For now, I’ll continue to encounter my chaos and be grateful for the light that almost always breaks it. And next time I’m miffed by how much time I waste at red lights, I’ll fill the time with gratitude.

Stop lights are a little bit like love. Love always, perfectly breaks the darkness. Love is the light that shines in night and day despite the winds that threaten, the careless ones who plow through with only their own motives in mind, and the innovations that change nearly everything else. And though traffic stops might one day pass away, Love never will.

(I might not have gotten all of these facts right. This is just a fun fact interest of the moment, not a valid source. For possibly more reliable information, turn to http://www.historyhouse.co.uk/articles/first_traffic_lights.html,  https://www.theguardian.com/notesandqueries/query/0,5753,-1460,00.html, http://www.history.com/this-day-in-history/first-electric-traffic-signal-installed, http://www.ibtimes.co.uk/history-traffic-lights-100th-anniversary-first-electric-traffic-system-1459680).

A Strange Week: Random Romping in the Rockies, Part Three

It was 3:41am by the time we arrived in the mountains of Colorado, but with the time change it felt even later… earlier? After a happy flight (total cost $37, which made it happier) I had fallen asleep in the rental car while trustworthy friends drove. I woke and saw the faint shadow of mountains. The reflection of the moon suggested there might be snow somewhere up there. The stars, so different from the city lights I’m used to, dazzled. Looking down, I peered over the edge of the world while we traveled 50mph.2016-11-04-13-33-57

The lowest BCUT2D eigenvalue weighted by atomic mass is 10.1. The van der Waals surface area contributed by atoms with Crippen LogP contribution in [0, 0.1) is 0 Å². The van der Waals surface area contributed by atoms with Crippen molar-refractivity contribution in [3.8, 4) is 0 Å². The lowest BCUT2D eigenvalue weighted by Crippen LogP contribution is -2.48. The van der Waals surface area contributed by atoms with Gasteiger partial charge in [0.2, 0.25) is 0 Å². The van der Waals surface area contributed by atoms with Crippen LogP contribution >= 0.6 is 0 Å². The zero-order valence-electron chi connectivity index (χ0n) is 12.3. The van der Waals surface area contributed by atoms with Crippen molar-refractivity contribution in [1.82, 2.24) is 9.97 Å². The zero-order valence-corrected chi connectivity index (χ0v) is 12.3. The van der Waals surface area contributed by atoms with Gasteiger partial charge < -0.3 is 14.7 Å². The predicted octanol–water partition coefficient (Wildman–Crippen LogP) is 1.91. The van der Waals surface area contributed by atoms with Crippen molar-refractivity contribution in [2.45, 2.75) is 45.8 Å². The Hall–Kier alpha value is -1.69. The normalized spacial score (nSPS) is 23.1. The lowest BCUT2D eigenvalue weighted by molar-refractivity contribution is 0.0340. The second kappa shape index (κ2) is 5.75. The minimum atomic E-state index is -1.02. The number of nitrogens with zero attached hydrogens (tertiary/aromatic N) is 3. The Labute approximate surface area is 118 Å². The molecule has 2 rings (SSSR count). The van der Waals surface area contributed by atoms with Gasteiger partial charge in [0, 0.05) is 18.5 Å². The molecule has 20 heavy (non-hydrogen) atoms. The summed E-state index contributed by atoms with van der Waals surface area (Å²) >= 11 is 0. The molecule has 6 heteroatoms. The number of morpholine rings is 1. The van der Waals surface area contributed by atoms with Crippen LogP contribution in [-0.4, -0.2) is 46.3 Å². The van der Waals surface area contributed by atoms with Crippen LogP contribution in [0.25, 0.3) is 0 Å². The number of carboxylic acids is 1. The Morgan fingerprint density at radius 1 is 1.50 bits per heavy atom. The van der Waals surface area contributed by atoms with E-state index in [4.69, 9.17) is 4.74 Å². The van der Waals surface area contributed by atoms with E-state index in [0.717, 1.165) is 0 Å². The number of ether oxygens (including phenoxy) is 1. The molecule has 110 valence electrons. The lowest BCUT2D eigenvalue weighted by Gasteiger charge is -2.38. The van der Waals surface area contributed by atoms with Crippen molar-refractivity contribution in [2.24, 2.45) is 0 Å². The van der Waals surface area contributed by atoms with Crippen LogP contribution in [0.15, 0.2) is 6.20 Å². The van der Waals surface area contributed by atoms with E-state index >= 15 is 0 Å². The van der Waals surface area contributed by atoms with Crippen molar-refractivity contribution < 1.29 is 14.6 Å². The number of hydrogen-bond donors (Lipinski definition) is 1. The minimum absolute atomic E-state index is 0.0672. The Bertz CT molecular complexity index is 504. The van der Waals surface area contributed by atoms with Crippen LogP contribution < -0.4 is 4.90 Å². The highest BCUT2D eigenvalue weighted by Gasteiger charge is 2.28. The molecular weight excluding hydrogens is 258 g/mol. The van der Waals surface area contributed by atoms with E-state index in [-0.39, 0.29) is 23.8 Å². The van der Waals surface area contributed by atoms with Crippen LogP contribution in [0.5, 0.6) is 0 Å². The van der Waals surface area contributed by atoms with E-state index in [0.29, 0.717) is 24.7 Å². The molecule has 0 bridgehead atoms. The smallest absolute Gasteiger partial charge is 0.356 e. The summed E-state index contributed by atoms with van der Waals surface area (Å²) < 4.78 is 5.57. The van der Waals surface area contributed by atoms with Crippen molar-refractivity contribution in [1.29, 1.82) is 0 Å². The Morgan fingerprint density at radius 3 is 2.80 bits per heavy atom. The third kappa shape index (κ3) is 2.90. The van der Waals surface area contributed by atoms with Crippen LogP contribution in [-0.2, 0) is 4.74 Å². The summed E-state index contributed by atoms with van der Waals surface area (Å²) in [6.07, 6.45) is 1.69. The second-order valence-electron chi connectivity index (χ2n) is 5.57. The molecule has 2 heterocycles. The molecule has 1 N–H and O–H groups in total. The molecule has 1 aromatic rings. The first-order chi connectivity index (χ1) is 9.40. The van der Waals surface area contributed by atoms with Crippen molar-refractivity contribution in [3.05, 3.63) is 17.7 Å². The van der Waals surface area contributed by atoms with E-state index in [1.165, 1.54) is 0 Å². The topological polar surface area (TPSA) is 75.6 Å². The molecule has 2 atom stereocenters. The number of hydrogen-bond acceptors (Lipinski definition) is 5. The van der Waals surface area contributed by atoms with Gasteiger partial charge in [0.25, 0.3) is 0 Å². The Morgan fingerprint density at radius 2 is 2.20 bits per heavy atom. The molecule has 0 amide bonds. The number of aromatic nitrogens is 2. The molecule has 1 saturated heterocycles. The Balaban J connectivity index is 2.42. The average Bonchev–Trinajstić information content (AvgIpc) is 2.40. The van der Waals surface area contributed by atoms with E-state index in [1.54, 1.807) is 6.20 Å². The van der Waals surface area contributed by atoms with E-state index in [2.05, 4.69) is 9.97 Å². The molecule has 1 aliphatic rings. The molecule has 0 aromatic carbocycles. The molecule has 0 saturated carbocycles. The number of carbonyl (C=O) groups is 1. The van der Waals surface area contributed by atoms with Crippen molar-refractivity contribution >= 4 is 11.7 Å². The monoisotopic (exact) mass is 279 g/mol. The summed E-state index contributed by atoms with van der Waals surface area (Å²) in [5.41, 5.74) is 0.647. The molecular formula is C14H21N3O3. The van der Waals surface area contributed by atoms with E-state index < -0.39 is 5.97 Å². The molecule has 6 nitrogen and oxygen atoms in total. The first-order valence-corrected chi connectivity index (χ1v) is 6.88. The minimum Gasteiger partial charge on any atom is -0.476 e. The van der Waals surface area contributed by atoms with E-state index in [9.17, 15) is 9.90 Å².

The world was already filled with light when we woke to explore it. We choose a mountain and climbed. Epic soundtracks escaped from the speaker balanced in a backpack. We were rising to defeat the dragon, stepping in battle, conquering as we rose further up and further in. Arriving to the point where the trail probably ended, we kept climbing because we hadn’t reached the summit yet. Every step introduced a more beautiful landscape. The mountains towering above us were crowned with snow. The valley below sparkled with the promise of the ski season that hadn’t quite arrived.

The giant boulders became loose pebbles as the mountain got steeper and the trees became fewer. Thorn bushes reached out to catch me from plummeting down the mountain. “So, how are we going to get down?” I repeated a question I’d probably been asking for the last 500ft. As we were leaving home, a sweet lady on Marta in Atlanta had asked us not to be faces she would see on the news. We’d assured the stranger we’d be safe. I thought about her as we kept going up. Finally, the more adventurous in our group (everyone but me) agreed that this summit was not ours to claim. I learned later that these friends were operating out of what we termed “pseudo confidence.” They lent some to me as we harnessed together to make the journey down possible. If I fell, they’d be there to hold on to the mountain and then the mountain wouldn’t let me go.

When we returned to completely solid ground, we looked up to the mountain we’d just met. We thought we’d been so close to the top. Looking up from the valley, we realized our humility. We weren’t even half way.